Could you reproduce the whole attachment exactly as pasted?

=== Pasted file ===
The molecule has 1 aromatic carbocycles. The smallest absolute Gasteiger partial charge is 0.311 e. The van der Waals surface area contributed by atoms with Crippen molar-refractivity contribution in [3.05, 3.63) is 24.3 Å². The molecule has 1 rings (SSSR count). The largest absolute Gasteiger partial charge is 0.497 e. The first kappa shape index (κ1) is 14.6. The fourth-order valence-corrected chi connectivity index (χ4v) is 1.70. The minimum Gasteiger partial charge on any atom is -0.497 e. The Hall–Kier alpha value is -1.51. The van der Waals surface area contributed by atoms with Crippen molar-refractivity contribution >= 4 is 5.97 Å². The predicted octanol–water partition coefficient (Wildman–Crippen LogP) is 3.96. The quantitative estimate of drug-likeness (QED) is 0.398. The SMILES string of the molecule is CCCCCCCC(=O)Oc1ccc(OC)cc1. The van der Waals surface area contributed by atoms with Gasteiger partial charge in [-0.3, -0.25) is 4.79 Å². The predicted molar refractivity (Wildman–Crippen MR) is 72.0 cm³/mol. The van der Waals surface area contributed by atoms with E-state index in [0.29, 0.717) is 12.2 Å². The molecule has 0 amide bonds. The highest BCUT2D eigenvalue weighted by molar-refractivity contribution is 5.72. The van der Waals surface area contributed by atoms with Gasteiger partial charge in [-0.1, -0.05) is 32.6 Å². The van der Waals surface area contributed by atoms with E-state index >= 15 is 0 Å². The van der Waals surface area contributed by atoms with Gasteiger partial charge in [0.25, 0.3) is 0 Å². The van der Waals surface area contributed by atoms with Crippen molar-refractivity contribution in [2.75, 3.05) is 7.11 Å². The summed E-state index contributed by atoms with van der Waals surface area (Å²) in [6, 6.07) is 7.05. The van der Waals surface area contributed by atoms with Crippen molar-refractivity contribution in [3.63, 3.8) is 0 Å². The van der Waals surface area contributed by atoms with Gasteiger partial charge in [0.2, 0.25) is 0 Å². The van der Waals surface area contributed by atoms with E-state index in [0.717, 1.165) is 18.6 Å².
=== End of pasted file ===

The molecule has 1 aromatic carbocycles. The smallest absolute Gasteiger partial charge is 0.311 e. The van der Waals surface area contributed by atoms with Crippen molar-refractivity contribution in [3.05, 3.63) is 24.3 Å². The molecule has 1 rings (SSSR count). The largest absolute Gasteiger partial charge is 0.497 e. The first kappa shape index (κ1) is 14.6. The fourth-order valence-corrected chi connectivity index (χ4v) is 1.70. The minimum Gasteiger partial charge on any atom is -0.497 e. The Hall–Kier alpha value is -1.51. The van der Waals surface area contributed by atoms with Crippen molar-refractivity contribution >= 4 is 5.97 Å². The predicted octanol–water partition coefficient (Wildman–Crippen LogP) is 3.96. The quantitative estimate of drug-likeness (QED) is 0.398. The SMILES string of the molecule is CCCCCCCC(=O)Oc1ccc(OC)cc1. The van der Waals surface area contributed by atoms with Gasteiger partial charge in [-0.3, -0.25) is 4.79 Å². The predicted molar refractivity (Wildman–Crippen MR) is 72.0 cm³/mol. The van der Waals surface area contributed by atoms with E-state index in [0.29, 0.717) is 12.2 Å². The molecule has 0 amide bonds. The highest BCUT2D eigenvalue weighted by molar-refractivity contribution is 5.72. The van der Waals surface area contributed by atoms with Gasteiger partial charge in [-0.1, -0.05) is 32.6 Å². The van der Waals surface area contributed by atoms with E-state index >= 15 is 0 Å². The van der Waals surface area contributed by atoms with Gasteiger partial charge in [0.25, 0.3) is 0 Å². The van der Waals surface area contributed by atoms with Crippen molar-refractivity contribution in [2.75, 3.05) is 7.11 Å². The summed E-state index contributed by atoms with van der Waals surface area (Å²) in [6, 6.07) is 7.05. The van der Waals surface area contributed by atoms with Crippen molar-refractivity contribution in [3.63, 3.8) is 0 Å². The van der Waals surface area contributed by atoms with Gasteiger partial charge in [0.2, 0.25) is 0 Å². The van der Waals surface area contributed by atoms with E-state index in [0.717, 1.165) is 18.6 Å².